Politics & Law

The attack on American education

Robert Reich

Over the long term, the only way we’re going to raise wages, grow the economy, and improve American competitiveness is by investing in our people — especially their educations.

You’ve probably seen the reports. American students rank low on international standards of educational performance. Too many of our schools are failing. Too few young people who are qualified for college or post-secondary education have the opportunity.

I’m not one of those who thinks the only way to fix what’s wrong with American education is to throw more money at it. We also need to do it much better. Teacher performance has to be squarely on the table. We should experiment with vouchers whose worth is inversely related to family income. Universities have to tame their budgets, especially for student amenities that have nothing to do with education.

But considering the increases in our population of young people and their educational needs, and the challenges posed by the new global economy, more resources are surely needed.

Here’s another reason why the $858 billion tax bill — including a continuation of the Bush tax cuts to the richest Americans and a dramatic drop in their estate taxes — is so dangerous. By further widening the federal budget deficit, it invites even more budget cuts in education, including early-childhood and post-secondary. Pell Grants that allow young people from poor families to attend college are already on the chopping block.

Less visible are cuts the states are already making in their school budgets. Because these cuts are at the state level they’ve been under the national radar screen, but viewed as a whole they seriously threaten the nation’s future.

Here’s a summary:

* Arizona has eliminated preschool for 4,328 children, funding for schools to provide additional support to disadvantaged children from preschool to third grade, aid to charter schools, and funding for books, computers, and other classroom supplies. The state also halved funding for kindergarten, leaving school districts and parents to shoulder the cost of keeping their children in school beyond a half-day schedule.

* California has reduced K-12 aid to local school districts by billions of dollars and is cutting a variety of programs, including adult literacy instruction and help for high-needs students.

* Colorado has reduced public school spending in FY 2011 by $260 million, nearly a 5 percent decline from the previous year. The cut amounts to more than $400 per student.

* Georgia has cut state funding for K-12 education for FY 2011 by $403 million or 5.5 percent relative to FY 2010 levels. The cut has led the state’s board of education to exempt local school districts from class size requirements to reduce costs.

* Hawaii shortened the 2009-10 school year by 17 days and furloughed teachers for those days.

* Illinois has cut school education funding by $241 million or 3 percent in its FY 2011 budget relative to FY 2010 levels. Cuts include a significant reduction in funding for student transportation and the elimination of a grant program intended to improve the reading and study skills of at-risk students from kindergarten through the 6th grade.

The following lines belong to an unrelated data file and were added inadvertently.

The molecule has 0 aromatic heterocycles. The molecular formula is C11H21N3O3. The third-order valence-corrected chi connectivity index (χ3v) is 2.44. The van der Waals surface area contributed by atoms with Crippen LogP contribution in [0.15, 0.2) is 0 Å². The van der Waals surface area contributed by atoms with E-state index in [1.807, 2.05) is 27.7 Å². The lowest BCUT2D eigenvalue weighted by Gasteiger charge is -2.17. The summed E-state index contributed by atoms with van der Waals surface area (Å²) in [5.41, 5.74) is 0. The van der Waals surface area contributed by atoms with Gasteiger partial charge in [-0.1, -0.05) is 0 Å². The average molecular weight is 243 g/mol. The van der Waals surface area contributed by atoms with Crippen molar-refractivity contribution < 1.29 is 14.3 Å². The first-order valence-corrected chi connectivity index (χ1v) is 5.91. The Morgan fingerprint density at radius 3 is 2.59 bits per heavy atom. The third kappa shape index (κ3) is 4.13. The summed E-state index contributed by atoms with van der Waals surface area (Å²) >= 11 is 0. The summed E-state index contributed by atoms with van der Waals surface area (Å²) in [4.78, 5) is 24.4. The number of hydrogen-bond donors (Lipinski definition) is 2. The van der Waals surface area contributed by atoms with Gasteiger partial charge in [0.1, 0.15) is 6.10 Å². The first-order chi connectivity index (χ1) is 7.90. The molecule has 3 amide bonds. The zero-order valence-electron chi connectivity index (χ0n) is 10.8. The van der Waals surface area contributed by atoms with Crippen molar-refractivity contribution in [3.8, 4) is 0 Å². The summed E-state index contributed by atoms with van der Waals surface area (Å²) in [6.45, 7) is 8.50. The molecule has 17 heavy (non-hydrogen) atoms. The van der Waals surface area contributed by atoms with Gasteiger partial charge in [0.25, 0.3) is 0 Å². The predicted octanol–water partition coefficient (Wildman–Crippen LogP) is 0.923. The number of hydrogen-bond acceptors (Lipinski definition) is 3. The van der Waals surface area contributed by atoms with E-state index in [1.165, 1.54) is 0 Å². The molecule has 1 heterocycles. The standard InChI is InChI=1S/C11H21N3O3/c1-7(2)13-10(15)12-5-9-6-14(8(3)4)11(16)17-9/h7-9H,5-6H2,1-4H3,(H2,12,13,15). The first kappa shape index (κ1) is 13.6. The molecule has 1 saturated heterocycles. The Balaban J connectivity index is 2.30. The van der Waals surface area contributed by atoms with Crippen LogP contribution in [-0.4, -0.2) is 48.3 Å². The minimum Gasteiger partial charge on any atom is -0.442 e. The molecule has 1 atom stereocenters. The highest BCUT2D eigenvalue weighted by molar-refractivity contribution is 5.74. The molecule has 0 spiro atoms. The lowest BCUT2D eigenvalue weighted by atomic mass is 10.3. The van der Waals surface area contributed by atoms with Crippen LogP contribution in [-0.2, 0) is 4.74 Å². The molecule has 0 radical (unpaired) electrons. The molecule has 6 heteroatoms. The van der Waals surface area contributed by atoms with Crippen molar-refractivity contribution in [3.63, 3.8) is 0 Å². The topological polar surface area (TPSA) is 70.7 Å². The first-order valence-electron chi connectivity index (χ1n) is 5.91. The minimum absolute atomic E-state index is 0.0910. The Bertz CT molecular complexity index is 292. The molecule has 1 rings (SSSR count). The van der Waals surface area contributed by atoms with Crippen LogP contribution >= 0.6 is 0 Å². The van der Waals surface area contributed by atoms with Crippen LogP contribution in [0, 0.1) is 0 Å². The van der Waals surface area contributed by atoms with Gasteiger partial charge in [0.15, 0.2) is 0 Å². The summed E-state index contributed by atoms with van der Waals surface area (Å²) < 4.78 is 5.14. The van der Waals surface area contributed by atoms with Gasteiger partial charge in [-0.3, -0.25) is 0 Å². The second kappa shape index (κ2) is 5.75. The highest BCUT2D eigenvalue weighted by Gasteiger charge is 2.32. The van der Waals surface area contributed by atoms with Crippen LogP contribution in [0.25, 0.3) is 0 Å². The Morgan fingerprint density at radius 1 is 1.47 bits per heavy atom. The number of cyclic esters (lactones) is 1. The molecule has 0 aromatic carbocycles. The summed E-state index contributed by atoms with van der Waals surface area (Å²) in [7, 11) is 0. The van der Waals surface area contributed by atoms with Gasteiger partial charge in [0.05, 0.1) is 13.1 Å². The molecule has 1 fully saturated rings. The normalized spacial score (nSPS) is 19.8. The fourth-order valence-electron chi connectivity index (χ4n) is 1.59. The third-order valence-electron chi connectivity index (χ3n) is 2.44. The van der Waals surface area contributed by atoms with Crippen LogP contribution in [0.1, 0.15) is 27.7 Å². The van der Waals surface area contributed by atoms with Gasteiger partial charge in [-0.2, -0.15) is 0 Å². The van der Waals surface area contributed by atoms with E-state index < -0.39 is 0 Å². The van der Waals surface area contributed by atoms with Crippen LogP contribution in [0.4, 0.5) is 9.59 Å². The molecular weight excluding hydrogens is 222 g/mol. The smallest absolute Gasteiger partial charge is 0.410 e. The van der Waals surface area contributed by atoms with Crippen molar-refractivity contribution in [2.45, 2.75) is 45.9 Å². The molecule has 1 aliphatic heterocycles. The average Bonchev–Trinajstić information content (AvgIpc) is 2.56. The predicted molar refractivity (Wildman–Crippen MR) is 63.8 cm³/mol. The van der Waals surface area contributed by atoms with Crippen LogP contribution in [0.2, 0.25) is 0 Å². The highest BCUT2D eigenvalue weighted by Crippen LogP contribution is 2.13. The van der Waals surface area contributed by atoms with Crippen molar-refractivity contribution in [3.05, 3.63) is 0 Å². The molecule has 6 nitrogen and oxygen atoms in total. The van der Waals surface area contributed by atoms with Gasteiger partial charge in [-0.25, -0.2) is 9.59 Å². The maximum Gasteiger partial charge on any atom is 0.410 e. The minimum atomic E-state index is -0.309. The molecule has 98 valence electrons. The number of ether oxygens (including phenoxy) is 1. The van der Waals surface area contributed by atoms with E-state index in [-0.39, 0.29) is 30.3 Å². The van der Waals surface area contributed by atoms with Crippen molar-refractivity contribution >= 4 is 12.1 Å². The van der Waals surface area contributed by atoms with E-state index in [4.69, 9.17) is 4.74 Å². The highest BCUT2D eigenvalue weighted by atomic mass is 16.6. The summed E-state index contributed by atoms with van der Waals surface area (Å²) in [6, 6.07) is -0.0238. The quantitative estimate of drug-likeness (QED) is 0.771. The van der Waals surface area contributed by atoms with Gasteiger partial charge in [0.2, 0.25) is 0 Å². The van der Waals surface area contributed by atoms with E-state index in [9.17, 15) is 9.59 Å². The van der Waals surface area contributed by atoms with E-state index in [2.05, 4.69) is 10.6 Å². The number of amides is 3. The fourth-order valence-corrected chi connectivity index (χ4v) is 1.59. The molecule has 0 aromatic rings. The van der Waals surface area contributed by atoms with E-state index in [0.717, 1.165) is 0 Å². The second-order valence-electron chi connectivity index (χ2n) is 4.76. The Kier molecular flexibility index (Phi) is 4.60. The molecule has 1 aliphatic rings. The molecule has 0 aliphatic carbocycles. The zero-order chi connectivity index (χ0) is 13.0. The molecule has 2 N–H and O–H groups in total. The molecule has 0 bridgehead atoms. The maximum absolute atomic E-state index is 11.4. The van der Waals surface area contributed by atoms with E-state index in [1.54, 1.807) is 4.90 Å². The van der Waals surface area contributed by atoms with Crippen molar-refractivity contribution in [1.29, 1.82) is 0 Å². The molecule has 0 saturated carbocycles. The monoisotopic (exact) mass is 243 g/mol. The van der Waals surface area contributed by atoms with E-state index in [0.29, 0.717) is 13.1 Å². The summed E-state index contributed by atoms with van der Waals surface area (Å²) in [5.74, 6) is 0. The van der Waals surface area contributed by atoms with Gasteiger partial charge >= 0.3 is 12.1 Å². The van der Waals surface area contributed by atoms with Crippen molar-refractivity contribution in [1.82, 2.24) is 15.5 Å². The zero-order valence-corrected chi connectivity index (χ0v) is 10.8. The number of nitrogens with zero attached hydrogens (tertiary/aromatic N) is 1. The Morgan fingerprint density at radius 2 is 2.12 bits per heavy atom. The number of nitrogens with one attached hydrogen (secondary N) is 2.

* Maryland has cut professional development for principals and educators, as well as health clinics, gifted and talented summer centers, and math and science initiatives.

* Michigan has cut its FY 2010 school aid budget by $382 million, resulting in a $165 per-pupil spending reduction.

* Over the course of FY10, Mississippi cut by 7.2 percent funding for the Mississippi Adequate Education Program, a program established to bring per-pupil K-12 spending up to adequate levels in every district.

* Massachusetts has cut state education aid by $115.6 million, or 3 percent in its FY 2011 budget relative to FY 2010 levels. It also made a $4.6 million, or 16 percent cut relative to FY 2010 levels to funding for early intervention services, which help special-needs children develop appropriately and be ready for school.

* Missouri is cutting its funding for K-12 transportation by 46 percent. The cut in funding likely will lead to longer bus rides and the elimination of routes for some of the 565,000 students who rely on the school bus system.

* New Jersey has cut funding for afterschool programs aimed to enhance student achievement and keep students safe between the hours of 3 and 6 p.m. The cut will likely cause more than 11,000 students to lose access to the programs and 1,100 staff workers to lose their jobs.

* North Carolina cut by 21 percent funding for a program targeted at small schools in low-income areas and with a high need for social workers and nurses. As a result, 20 schools will be left without a social worker or nurse. The state also temporarily eliminated funding for teacher mentoring.

* Rhode Island cut state aid for K-12 education and reduced the number of children who can be served by Head Start and similar services.

* Virginia’s $700 million in cuts for the coming biennium include the state’s share of an array of school district operating and capital expenses and funding for class-size reduction in kindergarten through third grade. In addition, a $500 million reduction in state funding for some 13,000 support staff such as janitors, school nurses, and school psychologists from last year’s budget was made permanent.